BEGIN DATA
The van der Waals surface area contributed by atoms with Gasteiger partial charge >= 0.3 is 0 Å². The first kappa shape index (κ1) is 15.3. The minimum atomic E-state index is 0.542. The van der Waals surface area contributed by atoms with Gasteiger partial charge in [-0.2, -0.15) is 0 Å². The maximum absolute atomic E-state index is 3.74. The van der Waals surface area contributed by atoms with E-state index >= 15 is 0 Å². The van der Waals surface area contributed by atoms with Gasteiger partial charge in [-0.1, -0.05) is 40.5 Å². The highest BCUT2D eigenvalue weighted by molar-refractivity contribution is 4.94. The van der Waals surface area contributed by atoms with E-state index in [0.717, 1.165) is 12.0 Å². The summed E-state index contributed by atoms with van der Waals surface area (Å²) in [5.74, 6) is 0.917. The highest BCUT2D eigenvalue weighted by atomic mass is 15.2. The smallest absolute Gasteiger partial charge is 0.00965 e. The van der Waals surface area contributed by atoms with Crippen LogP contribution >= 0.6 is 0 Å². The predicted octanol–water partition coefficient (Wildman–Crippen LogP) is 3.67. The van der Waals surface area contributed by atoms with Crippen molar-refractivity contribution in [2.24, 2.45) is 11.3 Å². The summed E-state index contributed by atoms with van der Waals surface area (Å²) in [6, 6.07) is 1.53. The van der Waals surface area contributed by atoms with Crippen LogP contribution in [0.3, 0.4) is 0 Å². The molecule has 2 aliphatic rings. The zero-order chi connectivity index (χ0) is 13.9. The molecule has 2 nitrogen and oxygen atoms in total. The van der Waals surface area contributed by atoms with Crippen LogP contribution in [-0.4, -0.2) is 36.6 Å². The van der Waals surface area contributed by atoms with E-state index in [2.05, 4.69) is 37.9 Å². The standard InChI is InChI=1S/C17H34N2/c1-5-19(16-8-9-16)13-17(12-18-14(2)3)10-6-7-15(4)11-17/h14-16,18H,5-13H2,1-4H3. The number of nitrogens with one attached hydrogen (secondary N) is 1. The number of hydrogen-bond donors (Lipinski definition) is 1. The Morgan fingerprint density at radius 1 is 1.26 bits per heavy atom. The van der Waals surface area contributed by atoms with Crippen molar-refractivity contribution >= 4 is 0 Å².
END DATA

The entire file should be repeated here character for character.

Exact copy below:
The van der Waals surface area contributed by atoms with Gasteiger partial charge >= 0.3 is 0 Å². The first kappa shape index (κ1) is 15.3. The minimum atomic E-state index is 0.542. The van der Waals surface area contributed by atoms with Gasteiger partial charge in [-0.2, -0.15) is 0 Å². The maximum absolute atomic E-state index is 3.74. The van der Waals surface area contributed by atoms with E-state index >= 15 is 0 Å². The van der Waals surface area contributed by atoms with Gasteiger partial charge in [-0.1, -0.05) is 40.5 Å². The highest BCUT2D eigenvalue weighted by molar-refractivity contribution is 4.94. The van der Waals surface area contributed by atoms with E-state index in [0.717, 1.165) is 12.0 Å². The summed E-state index contributed by atoms with van der Waals surface area (Å²) in [5.74, 6) is 0.917. The highest BCUT2D eigenvalue weighted by atomic mass is 15.2. The smallest absolute Gasteiger partial charge is 0.00965 e. The van der Waals surface area contributed by atoms with Crippen LogP contribution >= 0.6 is 0 Å². The predicted octanol–water partition coefficient (Wildman–Crippen LogP) is 3.67. The van der Waals surface area contributed by atoms with Crippen molar-refractivity contribution in [2.24, 2.45) is 11.3 Å². The summed E-state index contributed by atoms with van der Waals surface area (Å²) in [6, 6.07) is 1.53. The van der Waals surface area contributed by atoms with Crippen LogP contribution in [0.3, 0.4) is 0 Å². The molecule has 2 aliphatic rings. The zero-order chi connectivity index (χ0) is 13.9. The molecule has 2 nitrogen and oxygen atoms in total. The van der Waals surface area contributed by atoms with Crippen LogP contribution in [-0.4, -0.2) is 36.6 Å². The van der Waals surface area contributed by atoms with E-state index in [2.05, 4.69) is 37.9 Å². The standard InChI is InChI=1S/C17H34N2/c1-5-19(16-8-9-16)13-17(12-18-14(2)3)10-6-7-15(4)11-17/h14-16,18H,5-13H2,1-4H3. The number of nitrogens with one attached hydrogen (secondary N) is 1. The number of hydrogen-bond donors (Lipinski definition) is 1. The Morgan fingerprint density at radius 1 is 1.26 bits per heavy atom. The van der Waals surface area contributed by atoms with Crippen molar-refractivity contribution >= 4 is 0 Å².